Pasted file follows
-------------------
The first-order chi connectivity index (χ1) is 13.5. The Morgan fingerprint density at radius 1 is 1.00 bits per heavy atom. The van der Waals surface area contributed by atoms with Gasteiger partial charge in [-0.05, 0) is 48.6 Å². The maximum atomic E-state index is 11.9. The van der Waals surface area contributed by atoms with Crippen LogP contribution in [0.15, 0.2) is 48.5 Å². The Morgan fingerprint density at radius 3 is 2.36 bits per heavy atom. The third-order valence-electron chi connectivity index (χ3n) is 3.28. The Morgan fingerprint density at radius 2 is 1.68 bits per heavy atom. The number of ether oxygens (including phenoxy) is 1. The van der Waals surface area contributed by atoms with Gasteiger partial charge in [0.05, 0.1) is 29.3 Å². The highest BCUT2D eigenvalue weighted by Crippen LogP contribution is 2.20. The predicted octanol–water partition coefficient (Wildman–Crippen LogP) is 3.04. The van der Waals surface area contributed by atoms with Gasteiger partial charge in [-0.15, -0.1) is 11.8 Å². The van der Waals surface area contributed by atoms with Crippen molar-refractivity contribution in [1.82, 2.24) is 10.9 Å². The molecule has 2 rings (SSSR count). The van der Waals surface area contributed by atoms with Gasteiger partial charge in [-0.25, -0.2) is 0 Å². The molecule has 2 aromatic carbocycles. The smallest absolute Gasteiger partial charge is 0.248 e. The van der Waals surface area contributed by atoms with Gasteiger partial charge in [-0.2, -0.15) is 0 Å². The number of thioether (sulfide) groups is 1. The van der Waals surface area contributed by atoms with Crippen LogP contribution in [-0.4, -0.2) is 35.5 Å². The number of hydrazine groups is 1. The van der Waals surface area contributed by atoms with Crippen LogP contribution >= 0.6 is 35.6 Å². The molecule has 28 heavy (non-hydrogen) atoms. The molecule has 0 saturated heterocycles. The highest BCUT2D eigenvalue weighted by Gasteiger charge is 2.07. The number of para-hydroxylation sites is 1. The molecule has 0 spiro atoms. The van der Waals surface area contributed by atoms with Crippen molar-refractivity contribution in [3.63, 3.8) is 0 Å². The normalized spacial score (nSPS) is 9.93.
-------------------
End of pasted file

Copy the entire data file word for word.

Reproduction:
The first-order chi connectivity index (χ1) is 13.5. The Morgan fingerprint density at radius 1 is 1.00 bits per heavy atom. The van der Waals surface area contributed by atoms with Gasteiger partial charge in [-0.05, 0) is 48.6 Å². The maximum atomic E-state index is 11.9. The van der Waals surface area contributed by atoms with Crippen LogP contribution in [0.15, 0.2) is 48.5 Å². The Morgan fingerprint density at radius 3 is 2.36 bits per heavy atom. The third-order valence-electron chi connectivity index (χ3n) is 3.28. The Morgan fingerprint density at radius 2 is 1.68 bits per heavy atom. The number of ether oxygens (including phenoxy) is 1. The van der Waals surface area contributed by atoms with Gasteiger partial charge in [0.05, 0.1) is 29.3 Å². The highest BCUT2D eigenvalue weighted by Crippen LogP contribution is 2.20. The predicted octanol–water partition coefficient (Wildman–Crippen LogP) is 3.04. The van der Waals surface area contributed by atoms with Gasteiger partial charge in [-0.15, -0.1) is 11.8 Å². The van der Waals surface area contributed by atoms with Crippen molar-refractivity contribution in [1.82, 2.24) is 10.9 Å². The molecule has 2 rings (SSSR count). The van der Waals surface area contributed by atoms with Gasteiger partial charge in [-0.25, -0.2) is 0 Å². The molecule has 2 aromatic carbocycles. The smallest absolute Gasteiger partial charge is 0.248 e. The van der Waals surface area contributed by atoms with Gasteiger partial charge in [-0.2, -0.15) is 0 Å². The number of thioether (sulfide) groups is 1. The van der Waals surface area contributed by atoms with Crippen LogP contribution in [-0.4, -0.2) is 35.5 Å². The number of hydrazine groups is 1. The van der Waals surface area contributed by atoms with Crippen LogP contribution >= 0.6 is 35.6 Å². The molecule has 28 heavy (non-hydrogen) atoms. The molecule has 0 saturated heterocycles. The highest BCUT2D eigenvalue weighted by Gasteiger charge is 2.07. The number of para-hydroxylation sites is 1. The molecule has 0 spiro atoms. The van der Waals surface area contributed by atoms with Crippen molar-refractivity contribution in [3.63, 3.8) is 0 Å². The normalized spacial score (nSPS) is 9.93.